… everything looks like a nail. Right?
I’m an Industry Week subscriber and the magazine is generally worthwhile. I’ve linked to some of their articles and commentary on lean that I’ve enjoyed and learned from.
This article I’ve linked to above, though, is almost comical. It’s not worth the paper (or server space) that it uses up. I hate to generalize, but software company CEO’s aren’t exactly the first people I would run to for advice about lean. Industry Week can certainly find better commentators than this.
What do I take issue with, from the CEO of QAD Software?
First off, the title. “Beyond Lean: The Perfect Lean Market.” “Beyond Lean” is a favorite marketing term in the enterprise software world and it sounds silly every time I hear it. We’re done with lean and time to move beyond it? Oh really? What’s the hot new thing? I bet it’s a software product that you are selling.
Secondly, the author says that while 80% of companies are working on lean, “less than one percent has lean practices in place.” Again, oh really? If only 1% are doing lean effectively, why are we ready to move “beyond?” It doesn’t make any sense.
So what’s holding companies back from doing lean? Ah, right — it’s obviously a lack of enterprise and supply chain software. You wouldn’t expect a software CEO to say that, now would you?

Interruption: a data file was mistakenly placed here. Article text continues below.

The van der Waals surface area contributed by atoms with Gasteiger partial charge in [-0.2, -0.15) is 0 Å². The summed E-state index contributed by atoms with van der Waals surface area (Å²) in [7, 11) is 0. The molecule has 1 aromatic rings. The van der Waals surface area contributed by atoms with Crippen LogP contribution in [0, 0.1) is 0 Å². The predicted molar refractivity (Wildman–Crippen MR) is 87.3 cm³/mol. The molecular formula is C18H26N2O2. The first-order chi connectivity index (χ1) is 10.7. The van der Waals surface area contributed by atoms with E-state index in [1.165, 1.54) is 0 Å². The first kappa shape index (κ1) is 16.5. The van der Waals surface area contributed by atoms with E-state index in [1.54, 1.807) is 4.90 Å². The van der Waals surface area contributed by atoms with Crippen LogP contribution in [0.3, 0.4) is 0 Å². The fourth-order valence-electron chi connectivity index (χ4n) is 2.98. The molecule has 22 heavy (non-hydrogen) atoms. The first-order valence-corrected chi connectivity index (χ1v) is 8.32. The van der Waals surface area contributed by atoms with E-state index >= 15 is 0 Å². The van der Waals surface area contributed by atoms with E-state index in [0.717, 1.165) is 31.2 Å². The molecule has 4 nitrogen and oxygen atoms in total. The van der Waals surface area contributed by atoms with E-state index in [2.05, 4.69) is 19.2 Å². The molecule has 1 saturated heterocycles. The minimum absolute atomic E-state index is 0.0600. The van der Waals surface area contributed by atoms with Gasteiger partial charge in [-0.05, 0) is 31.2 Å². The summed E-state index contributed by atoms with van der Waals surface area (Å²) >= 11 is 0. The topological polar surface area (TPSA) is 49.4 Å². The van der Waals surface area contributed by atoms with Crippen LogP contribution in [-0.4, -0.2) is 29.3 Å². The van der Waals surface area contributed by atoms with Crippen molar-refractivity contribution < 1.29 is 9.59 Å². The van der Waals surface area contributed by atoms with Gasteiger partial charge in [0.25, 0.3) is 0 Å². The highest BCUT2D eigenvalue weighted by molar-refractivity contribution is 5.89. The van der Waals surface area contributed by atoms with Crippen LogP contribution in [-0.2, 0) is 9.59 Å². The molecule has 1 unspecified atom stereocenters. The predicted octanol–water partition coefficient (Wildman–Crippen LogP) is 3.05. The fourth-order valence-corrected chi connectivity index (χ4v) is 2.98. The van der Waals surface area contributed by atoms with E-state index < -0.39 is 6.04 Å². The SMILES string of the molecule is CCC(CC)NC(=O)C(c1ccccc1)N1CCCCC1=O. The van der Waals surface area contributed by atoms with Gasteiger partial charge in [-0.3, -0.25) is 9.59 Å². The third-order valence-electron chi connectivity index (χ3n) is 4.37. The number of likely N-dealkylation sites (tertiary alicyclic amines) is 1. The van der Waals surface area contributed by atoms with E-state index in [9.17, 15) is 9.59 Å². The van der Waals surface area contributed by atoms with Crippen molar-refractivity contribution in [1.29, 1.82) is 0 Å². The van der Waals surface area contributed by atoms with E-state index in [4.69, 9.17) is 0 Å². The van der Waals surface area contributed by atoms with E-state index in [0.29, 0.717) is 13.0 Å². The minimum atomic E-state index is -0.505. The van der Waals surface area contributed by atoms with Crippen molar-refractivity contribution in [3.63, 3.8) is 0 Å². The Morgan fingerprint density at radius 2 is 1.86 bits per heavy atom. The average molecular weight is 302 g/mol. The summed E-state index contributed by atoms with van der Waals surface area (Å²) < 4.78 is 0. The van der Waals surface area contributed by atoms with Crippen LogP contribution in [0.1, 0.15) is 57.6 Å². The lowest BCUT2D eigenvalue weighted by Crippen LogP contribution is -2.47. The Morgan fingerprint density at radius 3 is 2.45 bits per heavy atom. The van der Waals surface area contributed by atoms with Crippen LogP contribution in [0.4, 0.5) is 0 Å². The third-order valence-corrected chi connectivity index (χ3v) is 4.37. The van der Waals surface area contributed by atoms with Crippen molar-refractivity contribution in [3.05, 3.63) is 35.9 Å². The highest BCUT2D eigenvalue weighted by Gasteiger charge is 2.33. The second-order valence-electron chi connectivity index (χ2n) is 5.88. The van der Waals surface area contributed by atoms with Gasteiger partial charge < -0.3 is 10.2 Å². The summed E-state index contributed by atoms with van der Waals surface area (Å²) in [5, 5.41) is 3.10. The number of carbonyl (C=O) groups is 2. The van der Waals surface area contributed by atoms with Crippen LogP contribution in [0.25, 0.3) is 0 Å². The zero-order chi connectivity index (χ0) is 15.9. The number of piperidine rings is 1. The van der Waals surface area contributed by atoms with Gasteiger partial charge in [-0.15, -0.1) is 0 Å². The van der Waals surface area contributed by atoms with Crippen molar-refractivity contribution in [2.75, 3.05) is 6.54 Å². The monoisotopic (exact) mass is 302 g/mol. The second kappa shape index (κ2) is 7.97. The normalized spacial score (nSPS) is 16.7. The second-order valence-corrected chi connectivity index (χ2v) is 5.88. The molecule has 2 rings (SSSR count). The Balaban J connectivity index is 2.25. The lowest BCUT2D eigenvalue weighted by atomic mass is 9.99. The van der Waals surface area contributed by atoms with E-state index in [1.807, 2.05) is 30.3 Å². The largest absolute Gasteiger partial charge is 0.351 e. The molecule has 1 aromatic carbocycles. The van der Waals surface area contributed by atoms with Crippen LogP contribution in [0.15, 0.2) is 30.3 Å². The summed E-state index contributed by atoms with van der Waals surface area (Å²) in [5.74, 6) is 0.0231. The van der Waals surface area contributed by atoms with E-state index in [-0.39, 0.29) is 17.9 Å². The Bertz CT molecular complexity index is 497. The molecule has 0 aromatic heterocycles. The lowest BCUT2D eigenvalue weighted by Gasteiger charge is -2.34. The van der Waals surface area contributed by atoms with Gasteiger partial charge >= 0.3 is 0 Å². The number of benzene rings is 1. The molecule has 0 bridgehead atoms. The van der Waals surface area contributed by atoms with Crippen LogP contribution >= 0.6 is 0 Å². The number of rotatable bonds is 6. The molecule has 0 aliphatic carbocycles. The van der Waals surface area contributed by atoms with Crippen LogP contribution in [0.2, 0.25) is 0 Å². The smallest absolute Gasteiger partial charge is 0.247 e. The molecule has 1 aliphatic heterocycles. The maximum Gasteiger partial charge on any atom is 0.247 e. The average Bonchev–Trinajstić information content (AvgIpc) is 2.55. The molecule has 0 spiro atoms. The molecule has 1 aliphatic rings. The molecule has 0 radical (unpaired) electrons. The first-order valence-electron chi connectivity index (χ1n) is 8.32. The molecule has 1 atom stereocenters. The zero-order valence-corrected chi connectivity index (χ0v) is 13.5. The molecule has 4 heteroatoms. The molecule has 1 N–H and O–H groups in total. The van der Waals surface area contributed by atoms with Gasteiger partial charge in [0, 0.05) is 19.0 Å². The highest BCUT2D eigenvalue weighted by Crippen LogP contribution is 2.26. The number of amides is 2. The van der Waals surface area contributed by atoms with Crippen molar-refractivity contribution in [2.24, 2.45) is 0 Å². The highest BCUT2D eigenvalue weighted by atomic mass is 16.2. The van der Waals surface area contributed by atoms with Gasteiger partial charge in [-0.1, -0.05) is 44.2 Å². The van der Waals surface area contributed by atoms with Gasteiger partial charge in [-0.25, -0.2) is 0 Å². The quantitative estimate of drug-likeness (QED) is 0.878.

“The blind spot is supply chain communications.”, the author writes.
It’s not worth nit picking everything, but the funniest comment about lean was this, while talking about the idea of agility:
“Certainly, lean qualities are important to agility – witness companies such as Sanyo and GM shedding non-core businesses in order to focus and presumably, to eliminate distractions that slow down decision-making and action.”
She is using GM as an example of lean? The fact that GM sold off GMAC is an example of how they are being lean? I’m sure GM would be selling tons of cars if only they hadn’t been distracted by that darn profitable mortgage business!
That, and I’m sure GM needs better enterprise software. We’ve found someone who can fix them, but only if you use her company’s software. Good luck with that.
The term “siren song” refers to an appeal that is hard to resist but that, if heeded, will lead to a bad result.
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